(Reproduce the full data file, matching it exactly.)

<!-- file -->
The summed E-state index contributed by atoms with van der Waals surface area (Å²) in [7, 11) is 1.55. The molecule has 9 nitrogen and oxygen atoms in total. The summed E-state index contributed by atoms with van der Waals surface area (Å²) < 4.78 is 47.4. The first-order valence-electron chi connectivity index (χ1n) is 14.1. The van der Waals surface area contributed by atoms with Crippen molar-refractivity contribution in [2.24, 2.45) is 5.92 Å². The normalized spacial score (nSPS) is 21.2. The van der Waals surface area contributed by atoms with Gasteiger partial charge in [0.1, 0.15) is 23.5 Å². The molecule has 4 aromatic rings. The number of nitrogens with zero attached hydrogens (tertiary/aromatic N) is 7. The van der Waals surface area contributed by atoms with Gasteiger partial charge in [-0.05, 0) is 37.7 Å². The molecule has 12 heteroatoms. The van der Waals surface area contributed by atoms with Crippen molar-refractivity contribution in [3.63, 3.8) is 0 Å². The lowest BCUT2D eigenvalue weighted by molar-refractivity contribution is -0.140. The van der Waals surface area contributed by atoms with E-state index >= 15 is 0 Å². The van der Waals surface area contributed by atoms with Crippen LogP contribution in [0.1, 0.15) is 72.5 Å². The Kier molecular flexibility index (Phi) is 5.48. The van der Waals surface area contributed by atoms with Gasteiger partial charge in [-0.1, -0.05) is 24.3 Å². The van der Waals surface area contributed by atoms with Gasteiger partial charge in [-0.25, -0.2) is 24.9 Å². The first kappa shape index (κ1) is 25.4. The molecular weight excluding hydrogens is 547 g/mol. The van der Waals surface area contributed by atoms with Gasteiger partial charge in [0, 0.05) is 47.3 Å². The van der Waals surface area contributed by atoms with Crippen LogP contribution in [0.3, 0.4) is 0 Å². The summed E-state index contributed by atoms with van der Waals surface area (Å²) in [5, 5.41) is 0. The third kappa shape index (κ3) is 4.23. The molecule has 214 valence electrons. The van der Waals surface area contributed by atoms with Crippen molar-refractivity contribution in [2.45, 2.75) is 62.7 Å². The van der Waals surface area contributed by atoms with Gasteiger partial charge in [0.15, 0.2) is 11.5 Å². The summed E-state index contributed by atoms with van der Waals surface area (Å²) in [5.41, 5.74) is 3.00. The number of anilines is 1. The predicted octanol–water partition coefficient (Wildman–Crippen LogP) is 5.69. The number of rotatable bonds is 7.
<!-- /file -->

The summed E-state index contributed by atoms with van der Waals surface area (Å²) in [7, 11) is 1.55. The molecule has 9 nitrogen and oxygen atoms in total. The summed E-state index contributed by atoms with van der Waals surface area (Å²) < 4.78 is 47.4. The first-order valence-electron chi connectivity index (χ1n) is 14.1. The van der Waals surface area contributed by atoms with Crippen molar-refractivity contribution in [2.24, 2.45) is 5.92 Å². The normalized spacial score (nSPS) is 21.2. The van der Waals surface area contributed by atoms with Gasteiger partial charge in [0.1, 0.15) is 23.5 Å². The molecule has 4 aromatic rings. The number of nitrogens with zero attached hydrogens (tertiary/aromatic N) is 7. The van der Waals surface area contributed by atoms with Gasteiger partial charge in [-0.05, 0) is 37.7 Å². The molecule has 12 heteroatoms. The van der Waals surface area contributed by atoms with Crippen molar-refractivity contribution in [3.63, 3.8) is 0 Å². The lowest BCUT2D eigenvalue weighted by molar-refractivity contribution is -0.140. The van der Waals surface area contributed by atoms with E-state index >= 15 is 0 Å². The van der Waals surface area contributed by atoms with Crippen LogP contribution in [0.1, 0.15) is 72.5 Å². The Kier molecular flexibility index (Phi) is 5.48. The van der Waals surface area contributed by atoms with Gasteiger partial charge in [-0.1, -0.05) is 24.3 Å². The van der Waals surface area contributed by atoms with Gasteiger partial charge in [-0.25, -0.2) is 24.9 Å². The first kappa shape index (κ1) is 25.4. The molecular weight excluding hydrogens is 547 g/mol. The van der Waals surface area contributed by atoms with Gasteiger partial charge in [0, 0.05) is 47.3 Å². The van der Waals surface area contributed by atoms with Crippen LogP contribution in [0.3, 0.4) is 0 Å². The summed E-state index contributed by atoms with van der Waals surface area (Å²) in [5, 5.41) is 0. The third kappa shape index (κ3) is 4.23. The molecule has 214 valence electrons. The van der Waals surface area contributed by atoms with Crippen molar-refractivity contribution in [2.45, 2.75) is 62.7 Å². The van der Waals surface area contributed by atoms with Gasteiger partial charge in [0.15, 0.2) is 11.5 Å². The summed E-state index contributed by atoms with van der Waals surface area (Å²) in [5.41, 5.74) is 3.00. The number of anilines is 1. The predicted octanol–water partition coefficient (Wildman–Crippen LogP) is 5.69. The number of rotatable bonds is 7.